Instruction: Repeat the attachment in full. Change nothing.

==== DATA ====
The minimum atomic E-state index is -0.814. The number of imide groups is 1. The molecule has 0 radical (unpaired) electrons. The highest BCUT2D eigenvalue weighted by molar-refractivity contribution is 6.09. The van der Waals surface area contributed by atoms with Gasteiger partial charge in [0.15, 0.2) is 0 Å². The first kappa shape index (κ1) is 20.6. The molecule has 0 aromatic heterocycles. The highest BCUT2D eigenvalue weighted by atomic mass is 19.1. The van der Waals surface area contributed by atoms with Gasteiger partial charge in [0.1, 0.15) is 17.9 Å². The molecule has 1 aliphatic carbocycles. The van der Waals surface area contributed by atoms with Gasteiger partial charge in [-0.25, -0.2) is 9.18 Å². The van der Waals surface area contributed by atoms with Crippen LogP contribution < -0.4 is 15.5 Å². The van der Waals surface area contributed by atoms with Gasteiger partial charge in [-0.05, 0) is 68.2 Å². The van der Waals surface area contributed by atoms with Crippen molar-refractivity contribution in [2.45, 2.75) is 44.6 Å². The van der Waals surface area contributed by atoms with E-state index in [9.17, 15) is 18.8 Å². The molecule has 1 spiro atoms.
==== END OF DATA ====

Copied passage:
The minimum atomic E-state index is -0.814. The number of imide groups is 1. The molecule has 0 radical (unpaired) electrons. The highest BCUT2D eigenvalue weighted by molar-refractivity contribution is 6.09. The van der Waals surface area contributed by atoms with Gasteiger partial charge in [0.15, 0.2) is 0 Å². The first kappa shape index (κ1) is 20.6. The molecule has 0 aromatic heterocycles. The highest BCUT2D eigenvalue weighted by atomic mass is 19.1. The van der Waals surface area contributed by atoms with Gasteiger partial charge in [0.1, 0.15) is 17.9 Å². The molecule has 1 aliphatic carbocycles. The van der Waals surface area contributed by atoms with Gasteiger partial charge in [-0.25, -0.2) is 9.18 Å². The van der Waals surface area contributed by atoms with Crippen LogP contribution < -0.4 is 15.5 Å². The van der Waals surface area contributed by atoms with Gasteiger partial charge in [-0.05, 0) is 68.2 Å². The van der Waals surface area contributed by atoms with Crippen molar-refractivity contribution in [2.45, 2.75) is 44.6 Å². The van der Waals surface area contributed by atoms with E-state index in [9.17, 15) is 18.8 Å². The molecule has 1 spiro atoms.